Their prayers were heard, and "the very foundation of the United States has been shaken, as we've seen in the last election," retired Georgia magistrate judge Richard Jordan declared on May 19 at the National Rifle Association's sportsmen's prayer breakfast at the downtown Marriott. "God has shown mercy on America one more time."
The gunmen's victorious mood lasted only as long as the orange juice, although it wasn't Bush's bulldozing of hunting grounds for energy, timber and livestock that sobered them up. No, keynote preacher Don Gobel, past president and CEO of gunmaker Browning, explained that the American gun industry is under attack because abortion is legal, because "atheistic evolution is leading us down the wrong path" and because gay rights are "totally against the Bible and word of God." He offered no Scripture to support gun rights, though, and only barely mentioned that Browning is Belgian-owned. (Actually, it's a jobs program of the Wallonia Region, but that's no case of excessive government control; it's merely an opportunity for an American board member to rack up three million frequent-flyer miles to Europe.)
Most of the NRA's celebrities passed on the prayer breakfast. Former felon Oliver North and Moses impersonator Charlton Heston were no-shows. Autograph hounds had to settle for snarling Georgia congressman Bob Barr, 1987 Miss America Kellye Cash Sheppard ("If that won't light your fire, your wood is wet," Jordan hooted after a Sheppard song inspiring in its tonality but incomprehensible in its lyrics), Johnson County gunpowder magnate Bob Hodgdon ("Oliver North -- what a wonderful Christian man!" he exclaimed) and the star-studded McLean Family Singers from Independence.
Soon the holy herd of rugged individualists thundered out of the Count Basie Ballroom. On the sidewalk, they passed a fellow traveler whose picket sign said, "Let your gun be your constant companion." A few steps beyond, they entered Bartle Hall, the NRA's convention venue, where doors were plastered with a warning: "No personal weapons allowed in the building."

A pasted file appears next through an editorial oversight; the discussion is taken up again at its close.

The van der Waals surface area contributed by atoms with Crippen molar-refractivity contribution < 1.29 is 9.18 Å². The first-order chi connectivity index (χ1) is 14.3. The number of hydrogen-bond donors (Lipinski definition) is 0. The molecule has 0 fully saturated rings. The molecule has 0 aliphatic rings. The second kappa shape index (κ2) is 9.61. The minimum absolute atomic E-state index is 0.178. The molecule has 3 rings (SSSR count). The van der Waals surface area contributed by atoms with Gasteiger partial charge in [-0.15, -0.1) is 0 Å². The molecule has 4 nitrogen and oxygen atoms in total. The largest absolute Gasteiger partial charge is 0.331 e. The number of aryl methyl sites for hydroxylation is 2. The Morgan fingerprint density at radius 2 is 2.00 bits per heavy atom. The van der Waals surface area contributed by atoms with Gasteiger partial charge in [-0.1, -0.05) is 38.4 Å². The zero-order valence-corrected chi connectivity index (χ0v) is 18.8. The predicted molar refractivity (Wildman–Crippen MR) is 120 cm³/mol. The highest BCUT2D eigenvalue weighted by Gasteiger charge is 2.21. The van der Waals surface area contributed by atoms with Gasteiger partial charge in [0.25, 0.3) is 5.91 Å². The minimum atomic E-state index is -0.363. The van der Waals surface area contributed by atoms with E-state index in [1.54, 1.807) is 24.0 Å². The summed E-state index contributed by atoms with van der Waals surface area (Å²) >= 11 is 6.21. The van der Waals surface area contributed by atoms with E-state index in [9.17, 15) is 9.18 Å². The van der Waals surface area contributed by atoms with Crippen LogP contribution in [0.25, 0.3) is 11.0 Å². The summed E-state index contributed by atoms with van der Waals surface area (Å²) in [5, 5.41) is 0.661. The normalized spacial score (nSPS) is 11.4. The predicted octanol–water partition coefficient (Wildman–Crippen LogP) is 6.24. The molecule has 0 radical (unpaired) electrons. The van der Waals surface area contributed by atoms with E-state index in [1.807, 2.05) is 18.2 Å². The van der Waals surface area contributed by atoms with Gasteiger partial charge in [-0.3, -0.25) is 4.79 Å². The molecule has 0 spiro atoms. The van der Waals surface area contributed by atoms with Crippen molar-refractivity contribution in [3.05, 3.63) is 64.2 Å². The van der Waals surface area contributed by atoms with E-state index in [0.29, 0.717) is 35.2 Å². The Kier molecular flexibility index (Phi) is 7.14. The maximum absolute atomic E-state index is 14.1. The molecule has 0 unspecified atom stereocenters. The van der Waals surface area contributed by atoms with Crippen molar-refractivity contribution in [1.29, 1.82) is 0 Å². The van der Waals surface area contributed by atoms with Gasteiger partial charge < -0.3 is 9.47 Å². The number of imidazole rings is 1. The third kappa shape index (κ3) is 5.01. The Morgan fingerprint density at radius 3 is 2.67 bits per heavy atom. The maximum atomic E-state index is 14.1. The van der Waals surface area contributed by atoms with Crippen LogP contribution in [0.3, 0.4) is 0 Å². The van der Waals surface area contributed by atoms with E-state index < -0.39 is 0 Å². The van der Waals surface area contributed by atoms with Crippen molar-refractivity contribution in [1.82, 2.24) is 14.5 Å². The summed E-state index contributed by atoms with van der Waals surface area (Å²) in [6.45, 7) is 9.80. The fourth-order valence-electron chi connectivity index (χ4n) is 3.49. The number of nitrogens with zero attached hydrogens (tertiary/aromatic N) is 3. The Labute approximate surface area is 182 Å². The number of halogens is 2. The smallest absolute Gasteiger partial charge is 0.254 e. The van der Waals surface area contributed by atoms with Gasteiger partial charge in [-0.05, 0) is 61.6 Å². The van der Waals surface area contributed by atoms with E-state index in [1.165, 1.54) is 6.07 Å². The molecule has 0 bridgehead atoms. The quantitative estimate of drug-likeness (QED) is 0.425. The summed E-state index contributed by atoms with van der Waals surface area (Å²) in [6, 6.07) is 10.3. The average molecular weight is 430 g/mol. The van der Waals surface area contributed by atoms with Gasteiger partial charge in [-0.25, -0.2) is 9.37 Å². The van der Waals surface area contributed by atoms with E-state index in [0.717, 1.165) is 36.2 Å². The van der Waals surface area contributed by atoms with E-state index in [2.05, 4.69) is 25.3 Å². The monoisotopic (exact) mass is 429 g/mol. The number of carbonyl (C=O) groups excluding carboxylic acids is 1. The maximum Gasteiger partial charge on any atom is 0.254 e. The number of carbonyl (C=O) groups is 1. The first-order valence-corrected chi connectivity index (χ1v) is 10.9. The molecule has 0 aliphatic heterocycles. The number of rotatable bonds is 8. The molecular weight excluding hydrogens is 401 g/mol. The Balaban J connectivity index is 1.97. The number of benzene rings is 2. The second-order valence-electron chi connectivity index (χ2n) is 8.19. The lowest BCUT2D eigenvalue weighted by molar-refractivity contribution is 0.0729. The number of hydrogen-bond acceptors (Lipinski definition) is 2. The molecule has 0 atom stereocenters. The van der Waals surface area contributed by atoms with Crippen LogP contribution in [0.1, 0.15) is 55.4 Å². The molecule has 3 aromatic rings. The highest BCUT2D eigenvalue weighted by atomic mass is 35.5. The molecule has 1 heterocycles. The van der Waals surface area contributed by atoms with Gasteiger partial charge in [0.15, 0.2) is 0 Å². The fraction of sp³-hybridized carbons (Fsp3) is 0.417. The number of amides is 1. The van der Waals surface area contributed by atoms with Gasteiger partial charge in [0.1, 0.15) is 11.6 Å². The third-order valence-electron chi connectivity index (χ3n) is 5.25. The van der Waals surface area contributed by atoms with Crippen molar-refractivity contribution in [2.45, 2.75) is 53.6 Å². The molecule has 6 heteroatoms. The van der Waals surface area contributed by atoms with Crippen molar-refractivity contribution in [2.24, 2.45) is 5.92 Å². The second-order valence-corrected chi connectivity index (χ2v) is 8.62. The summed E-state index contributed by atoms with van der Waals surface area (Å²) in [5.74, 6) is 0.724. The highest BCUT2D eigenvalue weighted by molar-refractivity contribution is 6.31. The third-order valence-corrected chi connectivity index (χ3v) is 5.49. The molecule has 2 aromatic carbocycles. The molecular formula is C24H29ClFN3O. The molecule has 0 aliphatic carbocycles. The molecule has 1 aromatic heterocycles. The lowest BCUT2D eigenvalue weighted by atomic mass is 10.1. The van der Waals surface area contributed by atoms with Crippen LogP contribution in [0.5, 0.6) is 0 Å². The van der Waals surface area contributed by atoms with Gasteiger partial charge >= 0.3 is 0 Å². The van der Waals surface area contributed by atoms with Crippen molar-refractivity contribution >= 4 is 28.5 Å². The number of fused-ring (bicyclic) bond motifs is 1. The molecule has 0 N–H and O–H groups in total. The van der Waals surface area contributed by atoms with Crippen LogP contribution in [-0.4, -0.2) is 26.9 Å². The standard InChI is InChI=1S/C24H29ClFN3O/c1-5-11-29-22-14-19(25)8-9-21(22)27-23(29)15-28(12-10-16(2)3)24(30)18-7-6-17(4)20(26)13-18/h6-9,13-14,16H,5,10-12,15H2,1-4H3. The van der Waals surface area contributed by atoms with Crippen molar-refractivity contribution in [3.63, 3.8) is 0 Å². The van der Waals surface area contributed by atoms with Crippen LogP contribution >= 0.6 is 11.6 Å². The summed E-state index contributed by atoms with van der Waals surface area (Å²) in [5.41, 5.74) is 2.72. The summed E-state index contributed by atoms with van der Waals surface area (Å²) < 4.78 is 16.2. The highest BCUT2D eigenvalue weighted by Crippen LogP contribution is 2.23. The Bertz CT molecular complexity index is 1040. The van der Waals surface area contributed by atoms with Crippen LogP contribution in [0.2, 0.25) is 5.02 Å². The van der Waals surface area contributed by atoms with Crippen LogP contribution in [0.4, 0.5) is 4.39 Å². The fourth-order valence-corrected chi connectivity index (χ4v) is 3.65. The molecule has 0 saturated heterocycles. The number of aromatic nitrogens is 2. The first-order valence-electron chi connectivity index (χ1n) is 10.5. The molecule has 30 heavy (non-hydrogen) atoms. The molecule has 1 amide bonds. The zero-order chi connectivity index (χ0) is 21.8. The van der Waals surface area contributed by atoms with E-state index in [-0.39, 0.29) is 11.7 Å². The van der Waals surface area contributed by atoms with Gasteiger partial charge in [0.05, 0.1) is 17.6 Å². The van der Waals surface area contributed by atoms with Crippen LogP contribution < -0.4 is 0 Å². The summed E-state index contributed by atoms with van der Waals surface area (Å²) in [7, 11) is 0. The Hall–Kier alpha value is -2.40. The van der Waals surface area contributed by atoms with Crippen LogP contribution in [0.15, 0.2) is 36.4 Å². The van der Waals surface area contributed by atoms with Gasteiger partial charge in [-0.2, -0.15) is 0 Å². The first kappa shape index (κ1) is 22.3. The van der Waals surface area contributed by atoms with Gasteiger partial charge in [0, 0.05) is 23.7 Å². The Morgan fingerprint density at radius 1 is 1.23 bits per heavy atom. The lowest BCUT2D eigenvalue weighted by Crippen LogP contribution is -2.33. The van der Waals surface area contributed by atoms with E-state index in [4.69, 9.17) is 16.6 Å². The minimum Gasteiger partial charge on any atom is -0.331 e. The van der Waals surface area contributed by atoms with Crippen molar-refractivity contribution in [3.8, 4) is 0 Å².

"If I were you, I'd be sleeping with that putter," said Jim Watson after the pride of Lawrence sank a fourteen-footer on No. 9. Coach smiled demurely, but his spouse made clear that there just wasn't room in their bed.
Speaking of strange bedfellows, the fivesome that included the KU basketball coach was led by senior pro golfer Jim Colbert, a K-State favorite son. On the tenth tee, as hackers in the group ahead searched for one another's balls, Colbert bantered with the youngest, tannest and loveliest female member of his twenty-person gallery. She's going to K-State too! So is Colbert's grandson, also a golfer. The lad is particular about his stuff, Colbert explained for all to hear, and he'd like to not have a roommate during his freshman year in the dorm.
"I think it will work out for him because [Bob] Krause has got us spending millions up there," Colbert said. Krause is K-State's vice president for institutional development, the man who oversaw construction of the $9 million Colbert Hills Golf Course in Manhattan, designed and financed by Colbert.
At the same time, a different type of construction was under way at Tiffany Greens: an affordable house built by Habitat for Humanity Northland with help from volunteers recruited at Farmland Industries. Residents of the tony neighborhood don't have to worry, though. Kathy Hughes' half-built house will be moved now that the TV cameras have departed. Hey, at least the 68 union employees laid off last week from Farmland's Lawrence plant could get some practice for the "sweat equity" they'll need to invest in their own Habitat houses.